At-Home Stool Test for Colon Cancer
Review of 19 studies found the exam spotted the disease about 79 percent of the time
Colonoscopy is widely considered the "gold standard" for screening, because it allows the doctor to visually inspect the interior of the colon -- and, if necessary, remove precancerous growths called polyps.
Chan said it's not yet clear how FIT and colonoscopy compare when it comes to cutting people's risk of dying from colon cancer.
There are studies under way, though. A large U.S. government trial is randomly assigning people to have either a colonoscopy or an annual FIT screening, then following their rates of death from colon cancer over 10 years. (In the United States, colonoscopy is the most common screening method, followed by stool testing. Few doctors perform sigmoidoscopy.)
For the new review, Liles and her colleagues analyzed 19 studies done since 1996, looking at eight different brands of FIT tests. They found that the tests' sensitivity did vary from study to study, but the discrepancy narrowed when the researchers excluded tests that are no longer on the market.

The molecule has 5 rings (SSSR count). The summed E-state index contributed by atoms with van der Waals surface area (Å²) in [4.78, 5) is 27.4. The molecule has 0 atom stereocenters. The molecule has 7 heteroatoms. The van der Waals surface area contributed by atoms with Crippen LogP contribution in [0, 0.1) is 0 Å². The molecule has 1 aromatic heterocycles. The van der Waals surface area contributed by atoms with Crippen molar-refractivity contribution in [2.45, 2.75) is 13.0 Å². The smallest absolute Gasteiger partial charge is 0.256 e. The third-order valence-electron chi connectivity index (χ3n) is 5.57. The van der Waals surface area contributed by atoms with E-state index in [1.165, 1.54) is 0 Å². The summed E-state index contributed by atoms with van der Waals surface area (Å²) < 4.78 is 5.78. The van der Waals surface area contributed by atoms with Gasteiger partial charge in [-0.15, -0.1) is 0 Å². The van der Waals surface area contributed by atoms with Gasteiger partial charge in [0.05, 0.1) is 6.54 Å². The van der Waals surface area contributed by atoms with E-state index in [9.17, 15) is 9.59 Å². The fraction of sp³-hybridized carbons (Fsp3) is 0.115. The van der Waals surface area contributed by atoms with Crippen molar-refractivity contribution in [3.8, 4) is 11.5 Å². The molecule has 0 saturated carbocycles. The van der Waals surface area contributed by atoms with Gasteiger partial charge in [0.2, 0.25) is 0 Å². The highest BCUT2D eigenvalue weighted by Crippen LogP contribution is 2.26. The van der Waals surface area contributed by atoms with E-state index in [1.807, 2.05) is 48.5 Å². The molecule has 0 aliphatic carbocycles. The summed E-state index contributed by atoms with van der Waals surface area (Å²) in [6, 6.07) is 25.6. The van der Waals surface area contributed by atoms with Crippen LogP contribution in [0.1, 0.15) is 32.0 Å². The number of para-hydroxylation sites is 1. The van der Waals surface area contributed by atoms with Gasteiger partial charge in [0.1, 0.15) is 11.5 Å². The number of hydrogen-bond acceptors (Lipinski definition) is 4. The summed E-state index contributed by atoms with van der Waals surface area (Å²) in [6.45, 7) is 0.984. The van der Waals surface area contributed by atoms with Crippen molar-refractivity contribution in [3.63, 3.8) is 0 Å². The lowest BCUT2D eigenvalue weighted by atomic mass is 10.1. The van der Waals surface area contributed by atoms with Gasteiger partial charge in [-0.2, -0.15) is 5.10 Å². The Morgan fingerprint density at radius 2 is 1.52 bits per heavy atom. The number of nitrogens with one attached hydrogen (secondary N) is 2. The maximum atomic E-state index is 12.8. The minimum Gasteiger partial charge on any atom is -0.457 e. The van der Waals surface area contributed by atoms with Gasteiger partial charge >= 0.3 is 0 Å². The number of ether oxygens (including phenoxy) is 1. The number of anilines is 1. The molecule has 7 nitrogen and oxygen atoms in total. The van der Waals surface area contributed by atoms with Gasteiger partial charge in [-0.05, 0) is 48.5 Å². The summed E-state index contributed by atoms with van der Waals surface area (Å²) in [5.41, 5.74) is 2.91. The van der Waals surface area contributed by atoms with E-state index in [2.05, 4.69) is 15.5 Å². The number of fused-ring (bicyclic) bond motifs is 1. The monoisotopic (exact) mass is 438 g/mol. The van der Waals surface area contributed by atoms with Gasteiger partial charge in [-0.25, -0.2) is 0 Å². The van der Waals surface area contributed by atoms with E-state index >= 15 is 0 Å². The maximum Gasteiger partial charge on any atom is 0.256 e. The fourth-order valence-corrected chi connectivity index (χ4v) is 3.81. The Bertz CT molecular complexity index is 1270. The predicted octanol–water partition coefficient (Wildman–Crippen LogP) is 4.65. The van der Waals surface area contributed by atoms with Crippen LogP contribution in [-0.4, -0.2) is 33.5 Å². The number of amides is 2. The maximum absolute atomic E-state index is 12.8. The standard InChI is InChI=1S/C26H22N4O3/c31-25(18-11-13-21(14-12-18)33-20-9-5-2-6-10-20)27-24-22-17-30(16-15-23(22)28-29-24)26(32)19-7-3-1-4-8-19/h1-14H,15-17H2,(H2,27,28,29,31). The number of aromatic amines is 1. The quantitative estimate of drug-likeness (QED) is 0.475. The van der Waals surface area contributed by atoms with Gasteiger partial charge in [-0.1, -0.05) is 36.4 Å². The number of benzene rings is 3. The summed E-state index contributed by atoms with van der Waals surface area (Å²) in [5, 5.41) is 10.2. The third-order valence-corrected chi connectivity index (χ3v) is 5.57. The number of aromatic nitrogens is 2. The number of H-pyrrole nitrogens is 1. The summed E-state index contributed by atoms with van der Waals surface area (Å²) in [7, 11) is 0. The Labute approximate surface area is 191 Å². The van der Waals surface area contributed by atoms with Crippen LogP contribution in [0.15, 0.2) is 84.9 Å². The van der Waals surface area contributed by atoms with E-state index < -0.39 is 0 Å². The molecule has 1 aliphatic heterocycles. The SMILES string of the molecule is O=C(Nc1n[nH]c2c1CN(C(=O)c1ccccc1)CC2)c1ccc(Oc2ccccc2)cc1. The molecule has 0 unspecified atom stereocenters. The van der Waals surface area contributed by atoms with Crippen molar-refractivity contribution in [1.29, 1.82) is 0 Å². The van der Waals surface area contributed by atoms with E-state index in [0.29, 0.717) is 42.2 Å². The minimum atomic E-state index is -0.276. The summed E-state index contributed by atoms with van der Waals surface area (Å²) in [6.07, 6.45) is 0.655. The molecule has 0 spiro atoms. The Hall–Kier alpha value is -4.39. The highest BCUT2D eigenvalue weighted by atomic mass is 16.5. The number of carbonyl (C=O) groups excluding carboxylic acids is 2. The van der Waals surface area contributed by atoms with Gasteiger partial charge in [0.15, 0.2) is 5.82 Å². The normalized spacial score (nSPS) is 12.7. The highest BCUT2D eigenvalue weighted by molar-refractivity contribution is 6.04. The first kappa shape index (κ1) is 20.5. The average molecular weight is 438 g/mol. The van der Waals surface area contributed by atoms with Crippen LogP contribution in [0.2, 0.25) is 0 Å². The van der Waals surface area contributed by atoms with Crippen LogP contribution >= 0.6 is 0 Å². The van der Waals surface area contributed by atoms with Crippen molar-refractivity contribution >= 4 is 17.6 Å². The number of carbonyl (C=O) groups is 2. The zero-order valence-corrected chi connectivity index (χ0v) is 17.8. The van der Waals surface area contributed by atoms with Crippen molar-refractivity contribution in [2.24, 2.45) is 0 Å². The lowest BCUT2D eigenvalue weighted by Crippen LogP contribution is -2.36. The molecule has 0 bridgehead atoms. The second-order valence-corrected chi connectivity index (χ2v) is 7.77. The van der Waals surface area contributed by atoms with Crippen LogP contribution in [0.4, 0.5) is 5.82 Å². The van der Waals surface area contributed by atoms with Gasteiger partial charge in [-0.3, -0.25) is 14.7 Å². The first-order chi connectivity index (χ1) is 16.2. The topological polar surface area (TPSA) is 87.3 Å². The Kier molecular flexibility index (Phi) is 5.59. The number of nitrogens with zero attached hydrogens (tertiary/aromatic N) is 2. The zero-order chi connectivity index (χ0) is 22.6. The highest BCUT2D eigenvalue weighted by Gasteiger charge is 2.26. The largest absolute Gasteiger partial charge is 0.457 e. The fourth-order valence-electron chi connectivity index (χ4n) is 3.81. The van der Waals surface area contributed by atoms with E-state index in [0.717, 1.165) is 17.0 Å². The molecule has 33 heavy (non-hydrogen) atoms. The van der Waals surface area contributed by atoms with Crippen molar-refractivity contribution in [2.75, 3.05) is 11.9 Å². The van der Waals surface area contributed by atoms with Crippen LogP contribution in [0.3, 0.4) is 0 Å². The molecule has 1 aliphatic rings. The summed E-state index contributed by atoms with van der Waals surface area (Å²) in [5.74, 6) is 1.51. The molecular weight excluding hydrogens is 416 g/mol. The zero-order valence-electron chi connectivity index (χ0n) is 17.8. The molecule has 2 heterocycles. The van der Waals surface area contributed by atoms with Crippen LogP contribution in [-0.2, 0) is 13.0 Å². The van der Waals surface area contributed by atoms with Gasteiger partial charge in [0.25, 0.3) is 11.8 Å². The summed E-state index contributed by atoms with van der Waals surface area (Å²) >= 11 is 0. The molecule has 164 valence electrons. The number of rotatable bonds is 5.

On average, the review found that FITs catch about 79 percent of colon cancers, and their specificity consistently tops 90 percent. That means the tests accurately give a negative result to more than 90 percent of people who do not have colon cancer.
One surprise, Liles said, was that FITs that require two or three stool samples performed no better than single-sample tests. That matters, she said, because people might be more willing to do the test if it's simpler.
FIT screening is already fairly easy. Like older stool tests, they're done with a take-home kit: You use a brush to get a stool sample, and then mail it to a lab. But unlike older tests, FITs don't require any diet or medication restrictions in the days before the test.
The simplicity of the stool test is an obvious advantage over colonoscopy screening, Liles said. But she agreed that more research is needed to know which screening test is more effective at saving lives.
The U.S. National Institute of Diabetes and Digestive and Kidney Diseases and the National Cancer Institute provided much of the funding for the review.